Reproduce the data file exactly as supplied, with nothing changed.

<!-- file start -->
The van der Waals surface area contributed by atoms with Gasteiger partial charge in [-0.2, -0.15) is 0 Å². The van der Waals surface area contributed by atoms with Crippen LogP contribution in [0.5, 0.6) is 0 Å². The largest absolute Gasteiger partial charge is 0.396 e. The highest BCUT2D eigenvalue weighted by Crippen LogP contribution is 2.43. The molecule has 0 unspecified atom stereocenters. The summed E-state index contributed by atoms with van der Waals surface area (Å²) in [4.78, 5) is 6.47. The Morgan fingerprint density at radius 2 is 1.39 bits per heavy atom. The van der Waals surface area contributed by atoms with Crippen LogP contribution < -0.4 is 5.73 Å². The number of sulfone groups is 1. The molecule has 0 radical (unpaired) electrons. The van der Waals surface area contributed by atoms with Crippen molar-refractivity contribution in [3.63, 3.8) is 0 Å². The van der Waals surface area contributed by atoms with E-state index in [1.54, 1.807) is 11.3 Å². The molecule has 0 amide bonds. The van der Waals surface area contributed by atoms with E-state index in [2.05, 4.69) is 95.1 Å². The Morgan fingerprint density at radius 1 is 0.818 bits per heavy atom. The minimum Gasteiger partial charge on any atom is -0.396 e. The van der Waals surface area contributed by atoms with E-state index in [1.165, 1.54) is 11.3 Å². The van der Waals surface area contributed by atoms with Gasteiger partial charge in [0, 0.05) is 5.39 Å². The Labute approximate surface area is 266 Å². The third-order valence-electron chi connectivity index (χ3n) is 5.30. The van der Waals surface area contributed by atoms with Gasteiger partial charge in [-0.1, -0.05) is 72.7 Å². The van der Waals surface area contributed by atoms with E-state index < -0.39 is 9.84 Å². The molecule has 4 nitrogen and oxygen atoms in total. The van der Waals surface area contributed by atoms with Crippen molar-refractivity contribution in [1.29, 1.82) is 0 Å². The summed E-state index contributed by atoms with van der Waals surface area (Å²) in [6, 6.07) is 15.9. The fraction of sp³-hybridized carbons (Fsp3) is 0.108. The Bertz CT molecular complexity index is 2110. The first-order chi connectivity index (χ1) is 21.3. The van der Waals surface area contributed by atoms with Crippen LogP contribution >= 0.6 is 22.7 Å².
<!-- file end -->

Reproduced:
The van der Waals surface area contributed by atoms with Gasteiger partial charge in [-0.2, -0.15) is 0 Å². The van der Waals surface area contributed by atoms with Crippen LogP contribution in [0.5, 0.6) is 0 Å². The largest absolute Gasteiger partial charge is 0.396 e. The highest BCUT2D eigenvalue weighted by Crippen LogP contribution is 2.43. The molecule has 0 unspecified atom stereocenters. The summed E-state index contributed by atoms with van der Waals surface area (Å²) in [4.78, 5) is 6.47. The Morgan fingerprint density at radius 2 is 1.39 bits per heavy atom. The van der Waals surface area contributed by atoms with Crippen LogP contribution < -0.4 is 5.73 Å². The number of sulfone groups is 1. The molecule has 0 radical (unpaired) electrons. The van der Waals surface area contributed by atoms with Crippen molar-refractivity contribution in [3.63, 3.8) is 0 Å². The van der Waals surface area contributed by atoms with E-state index in [1.54, 1.807) is 11.3 Å². The molecule has 0 amide bonds. The van der Waals surface area contributed by atoms with E-state index in [2.05, 4.69) is 95.1 Å². The Morgan fingerprint density at radius 1 is 0.818 bits per heavy atom. The minimum Gasteiger partial charge on any atom is -0.396 e. The van der Waals surface area contributed by atoms with E-state index in [1.165, 1.54) is 11.3 Å². The van der Waals surface area contributed by atoms with Gasteiger partial charge in [0, 0.05) is 5.39 Å². The Labute approximate surface area is 266 Å². The third-order valence-electron chi connectivity index (χ3n) is 5.30. The van der Waals surface area contributed by atoms with Gasteiger partial charge in [-0.1, -0.05) is 72.7 Å². The van der Waals surface area contributed by atoms with E-state index < -0.39 is 9.84 Å². The molecule has 4 nitrogen and oxygen atoms in total. The van der Waals surface area contributed by atoms with Crippen molar-refractivity contribution in [1.29, 1.82) is 0 Å². The summed E-state index contributed by atoms with van der Waals surface area (Å²) in [6, 6.07) is 15.9. The fraction of sp³-hybridized carbons (Fsp3) is 0.108. The Bertz CT molecular complexity index is 2110. The first-order chi connectivity index (χ1) is 21.3. The van der Waals surface area contributed by atoms with Crippen LogP contribution >= 0.6 is 22.7 Å².